Too obscure for the history books, Dave charts the remarkable life of director Kelli Lidell and calls upon Schlock Pit pal John Shepphird to shed a little light on her excellent, Utah-lensed revenge movie.
It was in 1963 when, at the tender age of four-years-old, Kelli Lidell first showed signs that showbusiness could be her destiny. Her dad was Johnny Lidell, co-owner of the Checkerboard club in Wisconsin and a man who achieved a modicum of success in the Midwest with a jukebox hit that came in the wake of a recording session with The Jordanaires. A complicated cat with a penchant for heavy drinking, Johnny died from a self-inflicted gunshot wound on Christmas Day 1973, leaving his daughter with a single piece of advice: follow your dreams.
And that she did.
By 1986 Kelli Lidell was on the verge of signing a record deal with CBS. She was also making a good living on the side with voiceover work and had her eye on a role in John Sayles’ Eight Men Out (1988). Regrettably, all these opportunities disintegrated. One night, not far from her home in Salt Lake City, Lidell was rear-ended at speed while stationary at a stop light. Left unable to walk, talk or function with any degree of normality, the course of her life had been irrevocably altered. Four years of intense physical therapy followed at the Stewart Rehabilitation Centre in Ogden, Utah, and, come 1991, Lidell was beginning to resume what could tentatively be described as a regular life. Convinced she was still a few years away from resuming her recording career due to persistent memory issues triggered by the accident, Lidell became active in the Utah film community, taking a variety of roles in a handful of productions. Ranging from more voice work (Little Heroes (1991)) to an assistant director job (The Legend of Wolf Mountain (1993)), it was clear she had an enviable dexterity behind the camera, which made directing seem like a natural progression.
For a moment in time, that’s where the detail in this remarkable story ground to a halt.
Despite my attempts to contact Lidell via a third party, she was ultimately unwilling to talk about TORTURED OBSESSION (1993). Sadly, her heroic co-writer Bryce Beesley, a Salt Lake City native who launched the notoriously conservative state’s first gay-themed lifestyle show on the television channel KCN, has passed. As too has the film’s phenomenal lead actor Tim Iaquinta. As fate would have it, though, both Lidell and Iaquinta served as the location manager and second assistant director, respectively, on Teenage Bonnie and Klepto Clyde (1993) – the fantastic first feature from Snowboard Academy (1997) director and friend of The Schlock Pit, John Shepphird.
“I remember hearing about the production of Tortured Obsession from friends living in Salt Lake,” says Shepphird. “From what I recall, it was so low budget that it was shot on video using the type of Betacam that a broadcast news crew might use.”
“A distributor did, in fact, pick the film up to sell at the American Film Market. Both Kelli and Tim flew out to Los Angeles because my writing partner Steve Jankowski mentioned that he went for lunch with Tim during this time. Kelli actually got her start in the Utah scene by working with a producer called Bryce Filmore. Bryce and writer-director Craig Clyde managed to carve quite a niche making straight-to-video family films. Bryce was our production manager on Teenage Bonnie and we later rented his offices to make I Saw Mommy Kissing Santa Claus in January 2001. What’s unique about Tortured Obsession is that there were very, very few movies like this made within the Mormon communities of Salt Lake in the early ‘90s. Family films, yes. Erotic thrillers? Not so much.”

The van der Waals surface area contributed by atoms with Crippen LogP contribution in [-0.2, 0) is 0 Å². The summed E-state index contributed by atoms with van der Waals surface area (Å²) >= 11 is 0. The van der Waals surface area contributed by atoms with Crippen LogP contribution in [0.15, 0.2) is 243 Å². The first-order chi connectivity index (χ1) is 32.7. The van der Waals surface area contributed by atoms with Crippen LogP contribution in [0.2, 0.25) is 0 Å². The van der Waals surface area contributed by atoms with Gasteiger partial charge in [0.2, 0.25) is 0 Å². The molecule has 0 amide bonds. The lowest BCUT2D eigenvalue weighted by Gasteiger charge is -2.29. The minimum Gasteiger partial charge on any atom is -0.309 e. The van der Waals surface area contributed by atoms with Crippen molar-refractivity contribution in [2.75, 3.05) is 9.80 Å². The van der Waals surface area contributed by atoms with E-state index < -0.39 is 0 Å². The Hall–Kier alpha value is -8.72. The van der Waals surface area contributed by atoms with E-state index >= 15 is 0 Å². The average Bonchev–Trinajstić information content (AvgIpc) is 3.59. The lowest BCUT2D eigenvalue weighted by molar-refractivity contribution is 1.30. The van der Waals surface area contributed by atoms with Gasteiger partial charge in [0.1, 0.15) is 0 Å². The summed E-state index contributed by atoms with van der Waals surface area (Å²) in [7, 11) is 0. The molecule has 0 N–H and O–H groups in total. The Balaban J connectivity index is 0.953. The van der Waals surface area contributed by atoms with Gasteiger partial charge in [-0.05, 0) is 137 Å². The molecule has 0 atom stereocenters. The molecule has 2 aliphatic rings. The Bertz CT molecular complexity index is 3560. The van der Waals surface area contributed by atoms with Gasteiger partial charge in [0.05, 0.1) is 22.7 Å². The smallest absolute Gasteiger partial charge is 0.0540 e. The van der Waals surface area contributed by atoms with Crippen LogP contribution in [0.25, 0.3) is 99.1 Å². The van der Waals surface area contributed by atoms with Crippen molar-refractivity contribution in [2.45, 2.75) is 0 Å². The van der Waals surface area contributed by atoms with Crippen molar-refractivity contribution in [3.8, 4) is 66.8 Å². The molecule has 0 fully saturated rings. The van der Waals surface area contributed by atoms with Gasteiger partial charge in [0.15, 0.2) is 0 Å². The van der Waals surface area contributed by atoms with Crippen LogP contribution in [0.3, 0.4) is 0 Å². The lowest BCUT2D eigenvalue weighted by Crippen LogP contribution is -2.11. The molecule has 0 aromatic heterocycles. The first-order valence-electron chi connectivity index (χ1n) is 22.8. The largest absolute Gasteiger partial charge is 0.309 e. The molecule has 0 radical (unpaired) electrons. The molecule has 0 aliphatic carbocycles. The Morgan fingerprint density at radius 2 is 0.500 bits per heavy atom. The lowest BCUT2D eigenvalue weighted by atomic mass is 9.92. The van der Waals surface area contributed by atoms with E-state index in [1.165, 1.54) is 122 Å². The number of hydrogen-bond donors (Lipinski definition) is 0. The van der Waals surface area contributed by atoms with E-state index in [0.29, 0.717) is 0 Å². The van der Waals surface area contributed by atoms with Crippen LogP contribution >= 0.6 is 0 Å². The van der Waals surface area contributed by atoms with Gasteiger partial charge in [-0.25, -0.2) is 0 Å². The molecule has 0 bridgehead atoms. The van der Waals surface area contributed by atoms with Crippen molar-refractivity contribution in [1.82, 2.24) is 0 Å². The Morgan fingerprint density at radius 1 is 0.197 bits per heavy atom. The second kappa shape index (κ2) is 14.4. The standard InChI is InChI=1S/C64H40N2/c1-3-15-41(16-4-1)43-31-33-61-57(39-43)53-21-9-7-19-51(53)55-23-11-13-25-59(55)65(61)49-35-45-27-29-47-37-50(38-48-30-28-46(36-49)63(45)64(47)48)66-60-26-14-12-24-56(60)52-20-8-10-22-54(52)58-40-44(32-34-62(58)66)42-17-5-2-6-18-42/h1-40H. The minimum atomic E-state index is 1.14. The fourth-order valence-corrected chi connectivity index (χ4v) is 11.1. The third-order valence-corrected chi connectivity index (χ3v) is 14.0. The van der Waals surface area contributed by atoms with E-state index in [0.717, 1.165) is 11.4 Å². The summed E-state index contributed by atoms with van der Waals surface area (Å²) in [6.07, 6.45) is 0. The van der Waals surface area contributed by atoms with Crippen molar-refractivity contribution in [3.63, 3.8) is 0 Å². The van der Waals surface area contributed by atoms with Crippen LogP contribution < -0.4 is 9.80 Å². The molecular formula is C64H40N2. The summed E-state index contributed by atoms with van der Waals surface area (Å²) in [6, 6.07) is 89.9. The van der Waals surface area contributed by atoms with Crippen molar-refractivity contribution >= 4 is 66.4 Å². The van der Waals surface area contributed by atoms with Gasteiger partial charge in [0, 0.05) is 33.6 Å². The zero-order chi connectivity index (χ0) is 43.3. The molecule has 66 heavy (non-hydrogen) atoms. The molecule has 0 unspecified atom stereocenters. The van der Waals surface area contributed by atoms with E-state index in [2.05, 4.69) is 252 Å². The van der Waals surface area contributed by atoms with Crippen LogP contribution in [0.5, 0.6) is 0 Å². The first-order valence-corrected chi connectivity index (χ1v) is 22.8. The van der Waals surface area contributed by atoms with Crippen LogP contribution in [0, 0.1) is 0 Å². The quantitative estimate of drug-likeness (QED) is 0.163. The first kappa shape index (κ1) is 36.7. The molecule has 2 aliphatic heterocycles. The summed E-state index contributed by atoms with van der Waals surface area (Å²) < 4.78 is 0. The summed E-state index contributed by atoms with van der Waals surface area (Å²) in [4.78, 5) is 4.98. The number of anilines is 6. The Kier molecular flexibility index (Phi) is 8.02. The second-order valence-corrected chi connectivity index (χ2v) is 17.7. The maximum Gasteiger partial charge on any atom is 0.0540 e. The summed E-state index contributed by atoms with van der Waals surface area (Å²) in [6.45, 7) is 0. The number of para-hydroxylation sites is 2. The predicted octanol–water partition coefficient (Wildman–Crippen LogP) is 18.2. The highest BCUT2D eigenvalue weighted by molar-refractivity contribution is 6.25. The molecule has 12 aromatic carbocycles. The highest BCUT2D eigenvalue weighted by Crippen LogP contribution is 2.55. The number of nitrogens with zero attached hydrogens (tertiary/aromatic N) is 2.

‘Unique’ is certainly one way to describe Lidell’s sole directing gig – though I’m reluctant to label it an erotic thriller, contrary to the rather lurid design of the VHS cover. At the core of the movie is Frank Sanders (played with stunning intensity by Iaquinta): a clearly unhinged security guard who, after pulling a knife on attractive antique dealers Angela (Leah Keith) and Jaclene (Christi Sims) in an elevator, winds up on the receiving end of a bullet to the gut fired in defence. With his ego in tatters as well as his midriff, Sanders vows revenge on the girls as well as anyone who tries to get in his way.
We’ve all seen enough shot-on-video films over the years to know that it’s a format that has its limitations. It’s also a medium where there are very few places for filmmakers to hide. With that in mind, Tortured Obsession is an extremely impressive feature. Its weaknesses lie in the inevitable SOVisms (impoverished production values, the odd shaky performance) – but there’s an undeniable degree of technical and stylistic polish here that makes the discovery of Lidell’s picture feel quite special.
Whether Tortured Obsession would have had quite the same impact without Iaquinta is open for debate. A former University of Utah student, Iaquinta became an important figure on campus, educating and offering help to drug users after kicking his own $300 a day cocaine habit at the end of the ‘80s. Thank God he did because his ferocity as Sanders is a revelation. It’s obvious that he and Lidell bring the best out of each other – a declaration enforced by an impactful and stupendous finale.
Judging by the copyright notice on the credits, it looks like Lidell is the rights holder to Tortured Obsession as well. Hopefully her reluctance to revisit her sole directorial credit softens at some point.
It’s a tremendous piece of work.
U.S. video art courtesy of VHS Collector